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Uganda: Privatised Firms Should Sell Shares to Public - Rugunda

14.07.2017

 | Source:  The Monitor; All Africa

About 60 enterprises had by 2002 been privatised by the government. Some of these companies, according to the Ugandan Prime Minister were required to list sell shares to the public by listing on the Uganda Securities Exchange (USE) and ALTX East Africa Exchange.

In 1991, the Uganda government started divesting its interests in several enterprises, giving some a condition to sell their shares to the public.

About 60 enterprises had by 2002 been privatised by the government. Some of these companies, according to the Prime Minister, Dr Ruhakana Rugunda, were required to list sell shares to the public by listing on the Uganda Securities Exchange (USE) and ALTX.

Currently, Stanbic Bank (acquired UCB), Bank of Baroda, National Insurance Corporation, Uganda Clays and British American Tobacco are the only companies to have issued shares to the public.

Umeme also sold shares to the public.

"I would also like to appeal to the public interest companies in sectors such as telecommunications and banking to consider selling a part of their shares to the public.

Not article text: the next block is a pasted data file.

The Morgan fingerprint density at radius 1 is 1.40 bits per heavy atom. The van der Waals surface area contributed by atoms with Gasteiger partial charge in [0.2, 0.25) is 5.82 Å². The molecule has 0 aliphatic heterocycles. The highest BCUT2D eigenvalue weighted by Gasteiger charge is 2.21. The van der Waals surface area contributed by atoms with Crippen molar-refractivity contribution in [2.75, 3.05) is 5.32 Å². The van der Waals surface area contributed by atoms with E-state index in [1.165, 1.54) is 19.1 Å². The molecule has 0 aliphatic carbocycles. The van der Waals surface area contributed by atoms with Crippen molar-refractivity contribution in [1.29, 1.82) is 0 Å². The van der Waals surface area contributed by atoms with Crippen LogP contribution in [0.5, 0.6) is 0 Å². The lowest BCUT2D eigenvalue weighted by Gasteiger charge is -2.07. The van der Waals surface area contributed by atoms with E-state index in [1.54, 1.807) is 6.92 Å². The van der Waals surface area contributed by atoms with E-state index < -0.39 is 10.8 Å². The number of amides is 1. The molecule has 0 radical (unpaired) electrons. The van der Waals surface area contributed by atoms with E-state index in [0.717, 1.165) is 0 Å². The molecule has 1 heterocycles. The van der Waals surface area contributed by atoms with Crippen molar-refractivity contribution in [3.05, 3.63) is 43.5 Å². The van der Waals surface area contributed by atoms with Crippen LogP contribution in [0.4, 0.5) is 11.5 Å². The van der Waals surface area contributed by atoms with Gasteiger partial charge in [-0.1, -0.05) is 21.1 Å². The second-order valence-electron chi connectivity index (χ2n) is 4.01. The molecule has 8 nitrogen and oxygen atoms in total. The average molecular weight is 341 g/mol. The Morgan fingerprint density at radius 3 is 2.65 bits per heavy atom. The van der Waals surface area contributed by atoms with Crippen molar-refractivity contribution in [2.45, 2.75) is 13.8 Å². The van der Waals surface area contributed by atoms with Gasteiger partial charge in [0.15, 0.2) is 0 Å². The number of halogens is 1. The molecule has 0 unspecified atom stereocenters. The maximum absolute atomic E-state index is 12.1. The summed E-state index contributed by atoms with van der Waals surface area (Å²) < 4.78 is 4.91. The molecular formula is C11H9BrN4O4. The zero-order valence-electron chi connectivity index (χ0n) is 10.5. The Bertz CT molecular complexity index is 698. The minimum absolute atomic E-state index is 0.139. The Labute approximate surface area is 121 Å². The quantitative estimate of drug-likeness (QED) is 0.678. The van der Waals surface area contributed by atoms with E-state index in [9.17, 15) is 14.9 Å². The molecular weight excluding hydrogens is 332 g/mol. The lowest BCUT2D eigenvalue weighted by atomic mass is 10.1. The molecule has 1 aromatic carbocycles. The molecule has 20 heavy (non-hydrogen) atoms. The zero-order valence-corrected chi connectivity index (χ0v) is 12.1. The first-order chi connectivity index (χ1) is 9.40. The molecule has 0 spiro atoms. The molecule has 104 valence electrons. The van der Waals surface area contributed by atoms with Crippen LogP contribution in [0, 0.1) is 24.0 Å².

"Companies that were formerly government owned, companies that were privatised, whether or not this was a condition in the selling agreements should also consider selling some shares to some Ugandans who have supported their growth as customers, suppliers, and employees," Dr Rugunda said during the launch of the Capital Markets Development Masterplan at the Kampala Serena Hotel yesterday.

The USE has only eight locally listed companies and about 40,000 retail investors - a number that remains low.

The last listing on the USE was Umeme in 2012.

Several of the other privatised companies, despite doing well, have not sold shares to the public.

Talking to Daily Monitor yesterday, the spokesperson of ministry of Finance, Mr Jim Mugunga, said: "In those days, when some of the companies were supposed to list, the stock exchange was not yet established. Read more on All Africa.

Source: All Africa